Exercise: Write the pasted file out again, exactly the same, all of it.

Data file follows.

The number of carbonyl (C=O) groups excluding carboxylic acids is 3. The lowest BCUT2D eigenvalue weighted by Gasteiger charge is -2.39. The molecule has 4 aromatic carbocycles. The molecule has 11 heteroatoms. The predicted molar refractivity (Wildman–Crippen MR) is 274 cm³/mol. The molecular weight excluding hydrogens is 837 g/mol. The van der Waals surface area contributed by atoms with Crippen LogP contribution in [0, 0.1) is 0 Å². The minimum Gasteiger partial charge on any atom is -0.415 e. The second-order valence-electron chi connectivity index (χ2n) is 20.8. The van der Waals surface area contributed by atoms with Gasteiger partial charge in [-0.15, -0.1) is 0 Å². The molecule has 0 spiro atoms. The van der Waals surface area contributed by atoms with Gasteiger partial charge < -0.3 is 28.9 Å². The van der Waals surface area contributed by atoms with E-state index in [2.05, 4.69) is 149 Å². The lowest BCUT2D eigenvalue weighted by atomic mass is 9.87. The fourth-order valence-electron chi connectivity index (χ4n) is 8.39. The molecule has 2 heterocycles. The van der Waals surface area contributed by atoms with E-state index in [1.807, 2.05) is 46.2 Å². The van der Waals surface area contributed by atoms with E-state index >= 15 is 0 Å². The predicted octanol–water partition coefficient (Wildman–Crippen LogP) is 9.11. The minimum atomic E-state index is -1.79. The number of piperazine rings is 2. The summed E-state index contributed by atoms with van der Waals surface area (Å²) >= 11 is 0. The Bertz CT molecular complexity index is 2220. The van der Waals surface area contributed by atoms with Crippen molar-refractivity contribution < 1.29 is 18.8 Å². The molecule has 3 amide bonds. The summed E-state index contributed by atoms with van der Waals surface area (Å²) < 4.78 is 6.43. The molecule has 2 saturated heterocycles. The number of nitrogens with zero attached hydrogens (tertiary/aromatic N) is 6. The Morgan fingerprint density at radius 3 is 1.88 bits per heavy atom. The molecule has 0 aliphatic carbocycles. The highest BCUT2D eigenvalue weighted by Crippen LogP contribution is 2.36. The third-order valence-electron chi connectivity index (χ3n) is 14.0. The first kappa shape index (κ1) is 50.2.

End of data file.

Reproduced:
The number of carbonyl (C=O) groups excluding carboxylic acids is 3. The lowest BCUT2D eigenvalue weighted by Gasteiger charge is -2.39. The molecule has 4 aromatic carbocycles. The molecule has 11 heteroatoms. The predicted molar refractivity (Wildman–Crippen MR) is 274 cm³/mol. The molecular weight excluding hydrogens is 837 g/mol. The van der Waals surface area contributed by atoms with Crippen LogP contribution in [0, 0.1) is 0 Å². The minimum Gasteiger partial charge on any atom is -0.415 e. The second-order valence-electron chi connectivity index (χ2n) is 20.8. The van der Waals surface area contributed by atoms with Gasteiger partial charge in [-0.15, -0.1) is 0 Å². The molecule has 0 spiro atoms. The van der Waals surface area contributed by atoms with Gasteiger partial charge < -0.3 is 28.9 Å². The van der Waals surface area contributed by atoms with E-state index in [2.05, 4.69) is 149 Å². The lowest BCUT2D eigenvalue weighted by atomic mass is 9.87. The fourth-order valence-electron chi connectivity index (χ4n) is 8.39. The molecule has 2 heterocycles. The van der Waals surface area contributed by atoms with E-state index in [1.807, 2.05) is 46.2 Å². The van der Waals surface area contributed by atoms with E-state index >= 15 is 0 Å². The predicted octanol–water partition coefficient (Wildman–Crippen LogP) is 9.11. The minimum atomic E-state index is -1.79. The number of piperazine rings is 2. The summed E-state index contributed by atoms with van der Waals surface area (Å²) >= 11 is 0. The Bertz CT molecular complexity index is 2220. The van der Waals surface area contributed by atoms with Crippen molar-refractivity contribution < 1.29 is 18.8 Å². The molecule has 3 amide bonds. The summed E-state index contributed by atoms with van der Waals surface area (Å²) < 4.78 is 6.43. The molecule has 2 saturated heterocycles. The number of nitrogens with zero attached hydrogens (tertiary/aromatic N) is 6. The Morgan fingerprint density at radius 3 is 1.88 bits per heavy atom. The molecule has 0 aliphatic carbocycles. The highest BCUT2D eigenvalue weighted by Crippen LogP contribution is 2.36. The third-order valence-electron chi connectivity index (χ3n) is 14.0. The first kappa shape index (κ1) is 50.2.